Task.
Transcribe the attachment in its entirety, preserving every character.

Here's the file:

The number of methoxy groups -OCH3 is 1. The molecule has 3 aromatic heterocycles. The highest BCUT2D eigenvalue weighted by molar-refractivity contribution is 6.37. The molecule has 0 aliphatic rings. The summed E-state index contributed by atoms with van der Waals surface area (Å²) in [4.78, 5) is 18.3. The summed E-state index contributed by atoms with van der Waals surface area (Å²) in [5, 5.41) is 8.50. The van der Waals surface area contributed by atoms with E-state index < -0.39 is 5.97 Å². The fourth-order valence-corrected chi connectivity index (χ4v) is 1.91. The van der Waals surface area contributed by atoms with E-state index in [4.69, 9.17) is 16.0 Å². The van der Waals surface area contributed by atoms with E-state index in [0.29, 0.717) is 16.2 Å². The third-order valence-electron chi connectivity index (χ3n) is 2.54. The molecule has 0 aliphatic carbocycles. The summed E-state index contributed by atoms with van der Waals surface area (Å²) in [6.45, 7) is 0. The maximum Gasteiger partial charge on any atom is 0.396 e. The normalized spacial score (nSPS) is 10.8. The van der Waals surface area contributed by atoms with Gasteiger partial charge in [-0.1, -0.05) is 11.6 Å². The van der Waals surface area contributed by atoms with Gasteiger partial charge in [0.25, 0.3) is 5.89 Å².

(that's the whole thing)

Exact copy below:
The number of methoxy groups -OCH3 is 1. The molecule has 3 aromatic heterocycles. The highest BCUT2D eigenvalue weighted by molar-refractivity contribution is 6.37. The molecule has 0 aliphatic rings. The summed E-state index contributed by atoms with van der Waals surface area (Å²) in [4.78, 5) is 18.3. The summed E-state index contributed by atoms with van der Waals surface area (Å²) in [5, 5.41) is 8.50. The van der Waals surface area contributed by atoms with E-state index < -0.39 is 5.97 Å². The fourth-order valence-corrected chi connectivity index (χ4v) is 1.91. The van der Waals surface area contributed by atoms with E-state index in [4.69, 9.17) is 16.0 Å². The van der Waals surface area contributed by atoms with E-state index in [0.29, 0.717) is 16.2 Å². The third-order valence-electron chi connectivity index (χ3n) is 2.54. The molecule has 0 aliphatic carbocycles. The summed E-state index contributed by atoms with van der Waals surface area (Å²) in [6.45, 7) is 0. The maximum Gasteiger partial charge on any atom is 0.396 e. The normalized spacial score (nSPS) is 10.8. The van der Waals surface area contributed by atoms with Gasteiger partial charge in [-0.1, -0.05) is 11.6 Å². The van der Waals surface area contributed by atoms with Gasteiger partial charge in [0.25, 0.3) is 5.89 Å².